Why are role models important? Well, they provide women with someone to look up too, someone to follow, and someone to replicate. When I see a female heading HP or running to become the next US President, it makes me feel like I can do the exact same thing. But these women I only see on TV, YouTube, and news articles.

What about the women in my local area like Mariko Fukui? In my university? At my previous company?

These are the best examples of role models, who may be the only female in a 50+ person room, or one of only 100 managers. But if there’s even one, we know there can be two, three, fifty, and then hundreds, if not thousands.

And because they are local, they are positively impacting the lives of women around them on a daily basis. Plus, I have significantly easier access to say, Assistant Professor Sayuri Kimoto at Kyoto University, because my advising professor can introduce me, than Professor Laura Alfaro at Harvard, since I never attended, and we don’t live in the same country.

As such, I encourage you to find 3-5 people you want to meet in your local area, and ask them for a brief coffee chat meeting. After all, what’s the worst that can happen? They say, “No!” That’s it. No harm done, as timing is important. Ask someone else, and don’t give up until someone says, “Yes!” Never let fear stop you from achieving your dreams.


Another critical area for women entrepreneurs is a balanced partnership within the household. Currently in Japan, women are responsible for taking care of the household cleaning, grocery shopping, cooking, laundry, gardening, neighborhood watch groups and events, finances, budgeting, etc.

If there are children in the picture, then Japanese women are also responsible for packing a bento lunch box, scheduling after-school activities, managing their intense exam schedules, and attending school meetings. If there are elderly family members such as her husbands’ parents, she is responsible for taking them to physical therapy, the doctor, ensuring their personal hygiene, and making sure they take their medicine.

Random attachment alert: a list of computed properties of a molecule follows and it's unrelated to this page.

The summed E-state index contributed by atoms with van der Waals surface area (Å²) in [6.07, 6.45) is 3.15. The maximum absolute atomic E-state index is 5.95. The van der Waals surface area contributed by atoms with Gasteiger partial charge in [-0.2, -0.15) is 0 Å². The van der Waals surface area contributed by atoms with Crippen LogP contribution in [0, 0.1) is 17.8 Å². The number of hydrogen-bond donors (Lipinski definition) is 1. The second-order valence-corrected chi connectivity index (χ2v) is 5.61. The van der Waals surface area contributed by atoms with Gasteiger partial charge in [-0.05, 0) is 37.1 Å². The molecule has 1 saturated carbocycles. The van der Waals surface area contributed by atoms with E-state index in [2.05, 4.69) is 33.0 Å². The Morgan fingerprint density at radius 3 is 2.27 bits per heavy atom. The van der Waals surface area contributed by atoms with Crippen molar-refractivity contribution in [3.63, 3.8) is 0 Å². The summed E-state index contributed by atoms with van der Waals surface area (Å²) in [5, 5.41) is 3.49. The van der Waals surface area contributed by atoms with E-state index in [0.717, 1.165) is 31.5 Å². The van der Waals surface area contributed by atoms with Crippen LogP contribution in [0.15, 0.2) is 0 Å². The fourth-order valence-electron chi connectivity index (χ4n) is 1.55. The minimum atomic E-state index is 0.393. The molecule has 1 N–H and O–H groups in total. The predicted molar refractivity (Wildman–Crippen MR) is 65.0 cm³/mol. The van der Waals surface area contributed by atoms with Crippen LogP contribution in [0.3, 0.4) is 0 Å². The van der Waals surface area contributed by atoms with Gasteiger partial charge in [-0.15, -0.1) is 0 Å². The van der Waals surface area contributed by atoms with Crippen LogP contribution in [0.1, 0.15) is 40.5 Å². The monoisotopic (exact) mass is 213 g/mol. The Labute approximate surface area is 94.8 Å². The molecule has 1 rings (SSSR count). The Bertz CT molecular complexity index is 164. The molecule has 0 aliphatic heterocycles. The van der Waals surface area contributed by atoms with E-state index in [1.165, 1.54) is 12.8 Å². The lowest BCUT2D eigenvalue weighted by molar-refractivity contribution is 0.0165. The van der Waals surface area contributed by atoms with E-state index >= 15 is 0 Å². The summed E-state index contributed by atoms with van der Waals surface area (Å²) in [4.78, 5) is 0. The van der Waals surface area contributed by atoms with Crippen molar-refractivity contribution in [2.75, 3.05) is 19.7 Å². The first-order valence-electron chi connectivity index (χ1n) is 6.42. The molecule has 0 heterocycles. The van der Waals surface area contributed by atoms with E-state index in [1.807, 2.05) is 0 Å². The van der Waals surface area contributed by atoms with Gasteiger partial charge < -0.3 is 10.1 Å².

If a female founder doesn’t have the support of her husband, how can she take care of all the household duties and a company? It’s just not possible!

It’s pertinent that men support their wives by taking on their fair share of household duties, especially if women are making money outside of the house. With an aging population and low birth rate, Japan is losing its once healthy workforce. Now, it’s being slowly forced to change its historical negligence of women in the workforce.

Japanese businesses can no longer find enough talented labor, so they are forced to hire more women and encourage them to work after getting married and having a child. This means they have to adapt their typical working styles of long, unproductive hours at the office, and move towards a more flexible, remote workforce.

Slowly but surely, I have confidence that Japan will be able to positively change the mindsets of Japanese men, Japanese companies, Japanese government, and most importantly, Japanese society.


One final area that is incredibly valuable for hopeful female founders is education around entrepreneurship. While there are many online resources such as Stanford’s Entrepreneurship Talks, or TedTalk videos on YouTube, nothing beats the human connection of formal or informal educational events, talks, lectures, seminars, or conferences. And the best place is to start locally by researching opportunities in your communities such as the GTEP program, and attending free lectures at local universities

Women are starting a whopping 45% of small-medium enterprises in the US. And they relied on the power of their network, viewed failures as a badge of honor, interacted with local role models, received the help of their partners or family network, and educated themselves through their network, online courses, videos, seminars, conferences, podcasts, and books. After all, no one is an island. And absolutely no one can start a business on his or her own. We all need the help of others to transform our dreams into a reality.

I hope you enjoyed this article. Feel free to read more interviews with female founders such as Kanoko OishiMariko Fukui, Yuka Fujii, and Kay Deguchi Part 1 and Part 2.

This article has also been promoted on Women 2.0's Medium.